Number of suspected modern slavery victims rises more than a third

The number of potential modern slavery victims has risen in the last year  Picture: GETTY IMAGES/ISTOCKPHOTO

The number of potential modern slavery victims has risen in the last year Picture: GETTY IMAGES/ISTOCKPHOTO

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The number of potential modern slavery victims identified in Suffolk increased by more than a third last year, according to official figures.

A total of 75 potential victims were referred to the National Referral Mechanism (NRM) by police in 2019 – up 36% compared to the 55 referrals made in 2018.

Across the UK, referrals to the NRM framework for identifying and supporting victims went up 52% from 6,986 to 10,627.

Modern slavery encompasses human trafficking and slavery, servitude and forced labour.

‘County lines’ drug gangs are also known to exploit children and vulnerable adults to move and store drugs and money, using coercion, intimidation, violence and weapons, but only in the last three months of 2019 has the Home Office started to separate criminal exploitation from labour exploitation in its data.

For those exploited as minors, it said, criminal exploitation was driven by an increase in the identification of county lines.

People from the UK, Albania and Vietnam were most likely to be referred to the NRM last year.

Adults must consent to being referred, while minors do not need to give consent before the Home Office decides if they could be a victim and entitled to 45 days of further support.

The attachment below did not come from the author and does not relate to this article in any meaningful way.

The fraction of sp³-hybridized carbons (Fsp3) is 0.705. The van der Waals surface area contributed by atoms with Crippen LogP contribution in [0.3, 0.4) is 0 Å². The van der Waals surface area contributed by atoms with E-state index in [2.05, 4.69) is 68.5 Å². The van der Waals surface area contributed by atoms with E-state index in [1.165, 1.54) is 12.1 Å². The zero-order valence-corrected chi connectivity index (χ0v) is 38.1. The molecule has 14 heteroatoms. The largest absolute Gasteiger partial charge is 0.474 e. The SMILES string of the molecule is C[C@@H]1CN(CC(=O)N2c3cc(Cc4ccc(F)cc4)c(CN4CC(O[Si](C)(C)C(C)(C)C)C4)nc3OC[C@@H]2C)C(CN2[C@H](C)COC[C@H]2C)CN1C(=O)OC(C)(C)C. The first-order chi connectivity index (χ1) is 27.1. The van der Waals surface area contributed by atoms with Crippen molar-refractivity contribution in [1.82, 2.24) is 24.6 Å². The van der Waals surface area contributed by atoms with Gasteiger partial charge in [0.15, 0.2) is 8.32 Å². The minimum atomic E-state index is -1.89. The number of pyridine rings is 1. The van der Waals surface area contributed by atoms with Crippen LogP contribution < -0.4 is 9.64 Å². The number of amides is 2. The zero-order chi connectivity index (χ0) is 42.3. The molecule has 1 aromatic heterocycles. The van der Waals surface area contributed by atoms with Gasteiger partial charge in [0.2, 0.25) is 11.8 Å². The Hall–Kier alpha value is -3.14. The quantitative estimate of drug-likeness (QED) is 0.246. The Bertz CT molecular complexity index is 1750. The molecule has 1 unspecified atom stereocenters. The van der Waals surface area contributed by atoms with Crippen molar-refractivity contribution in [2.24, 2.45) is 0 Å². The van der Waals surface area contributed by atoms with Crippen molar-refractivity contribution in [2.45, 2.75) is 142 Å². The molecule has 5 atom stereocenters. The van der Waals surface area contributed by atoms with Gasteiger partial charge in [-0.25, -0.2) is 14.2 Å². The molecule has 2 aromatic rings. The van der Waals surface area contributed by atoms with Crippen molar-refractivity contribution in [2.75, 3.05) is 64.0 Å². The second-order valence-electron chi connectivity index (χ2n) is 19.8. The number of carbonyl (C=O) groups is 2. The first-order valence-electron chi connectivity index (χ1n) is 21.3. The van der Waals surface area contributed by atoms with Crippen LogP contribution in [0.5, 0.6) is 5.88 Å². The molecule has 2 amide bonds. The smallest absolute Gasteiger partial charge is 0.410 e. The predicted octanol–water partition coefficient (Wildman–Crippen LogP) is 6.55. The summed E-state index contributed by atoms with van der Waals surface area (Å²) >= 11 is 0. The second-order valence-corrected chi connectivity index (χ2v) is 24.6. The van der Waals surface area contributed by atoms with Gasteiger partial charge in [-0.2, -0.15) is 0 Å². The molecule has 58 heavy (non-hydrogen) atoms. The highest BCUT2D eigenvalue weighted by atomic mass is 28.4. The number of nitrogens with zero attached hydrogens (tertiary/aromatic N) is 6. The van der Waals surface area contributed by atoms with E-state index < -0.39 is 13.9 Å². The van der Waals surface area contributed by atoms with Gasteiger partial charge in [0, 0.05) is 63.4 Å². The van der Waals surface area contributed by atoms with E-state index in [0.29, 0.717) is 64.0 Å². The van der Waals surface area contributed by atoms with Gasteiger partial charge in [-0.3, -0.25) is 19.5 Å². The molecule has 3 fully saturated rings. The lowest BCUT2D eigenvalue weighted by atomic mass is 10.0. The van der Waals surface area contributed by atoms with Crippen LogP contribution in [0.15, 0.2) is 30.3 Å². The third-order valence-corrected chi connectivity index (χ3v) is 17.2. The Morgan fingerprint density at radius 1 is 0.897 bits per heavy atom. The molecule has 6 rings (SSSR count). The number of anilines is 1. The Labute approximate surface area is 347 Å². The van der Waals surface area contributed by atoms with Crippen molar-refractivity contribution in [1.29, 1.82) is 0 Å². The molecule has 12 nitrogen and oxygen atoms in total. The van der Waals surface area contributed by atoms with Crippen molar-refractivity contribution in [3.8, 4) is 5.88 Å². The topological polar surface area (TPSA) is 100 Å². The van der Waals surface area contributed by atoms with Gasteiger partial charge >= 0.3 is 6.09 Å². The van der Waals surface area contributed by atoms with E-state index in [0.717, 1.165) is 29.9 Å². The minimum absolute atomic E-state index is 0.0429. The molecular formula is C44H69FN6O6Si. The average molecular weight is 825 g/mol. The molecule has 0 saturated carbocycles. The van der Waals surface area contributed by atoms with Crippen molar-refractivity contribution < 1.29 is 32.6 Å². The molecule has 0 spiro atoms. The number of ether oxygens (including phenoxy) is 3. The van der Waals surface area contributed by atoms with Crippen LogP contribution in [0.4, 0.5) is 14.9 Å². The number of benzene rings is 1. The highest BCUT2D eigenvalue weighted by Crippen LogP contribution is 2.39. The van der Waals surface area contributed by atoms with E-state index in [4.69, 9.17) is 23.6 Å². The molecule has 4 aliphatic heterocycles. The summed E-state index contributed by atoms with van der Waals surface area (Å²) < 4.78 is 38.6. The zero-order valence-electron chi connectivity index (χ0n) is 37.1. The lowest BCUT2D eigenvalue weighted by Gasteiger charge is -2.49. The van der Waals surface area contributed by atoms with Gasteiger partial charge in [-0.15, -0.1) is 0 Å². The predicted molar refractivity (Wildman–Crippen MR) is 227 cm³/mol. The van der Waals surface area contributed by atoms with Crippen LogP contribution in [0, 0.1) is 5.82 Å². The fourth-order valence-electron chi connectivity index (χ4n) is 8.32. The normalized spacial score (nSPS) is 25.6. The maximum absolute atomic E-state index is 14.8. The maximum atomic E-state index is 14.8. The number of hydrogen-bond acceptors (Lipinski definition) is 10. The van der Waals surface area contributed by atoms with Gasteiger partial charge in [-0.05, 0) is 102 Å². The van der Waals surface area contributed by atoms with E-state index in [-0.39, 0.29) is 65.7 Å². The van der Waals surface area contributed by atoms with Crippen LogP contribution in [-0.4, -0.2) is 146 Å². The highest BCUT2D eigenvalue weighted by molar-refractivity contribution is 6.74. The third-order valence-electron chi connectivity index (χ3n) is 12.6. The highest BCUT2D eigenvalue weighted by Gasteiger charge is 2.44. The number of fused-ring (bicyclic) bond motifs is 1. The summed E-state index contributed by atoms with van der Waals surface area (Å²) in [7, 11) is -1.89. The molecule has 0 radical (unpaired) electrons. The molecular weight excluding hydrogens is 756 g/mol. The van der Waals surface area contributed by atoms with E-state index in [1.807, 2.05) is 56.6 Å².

Nationally, about eight in every 10 referrals are awaiting a ‘conclusive grounds’ decision, compared to 38% in 2018.

The Home Office said the rise in referrals continued an upward trend, thought to be partly a result of increased awareness of modern slavery and the NRM process.

Detective Inspector Steven Corbett said some victims were sadly unaware of being exploited despite being forced to work in unsuitable conditions for little reward, while others were simply intimidated into silence.

He said exploitation existed wherever there is mass labour and even those who did not wish to engage with authorities could be referred to other agencies for help.

“The rise in referrals is predominantly down to the police and other agencies educating staff on how to look for the signs and take positive action,” he added.

“When I joined the police it was all about detecting crime, but just as important now is safeguarding.

“This is a priority for our agency. We recognise it affects the most vulnerable in society and we encourage people to report it.

“Please do something; don’t do nothing.”

To learn more about how to recognise and report modern slavery, click here to visit the Suffolk police website.

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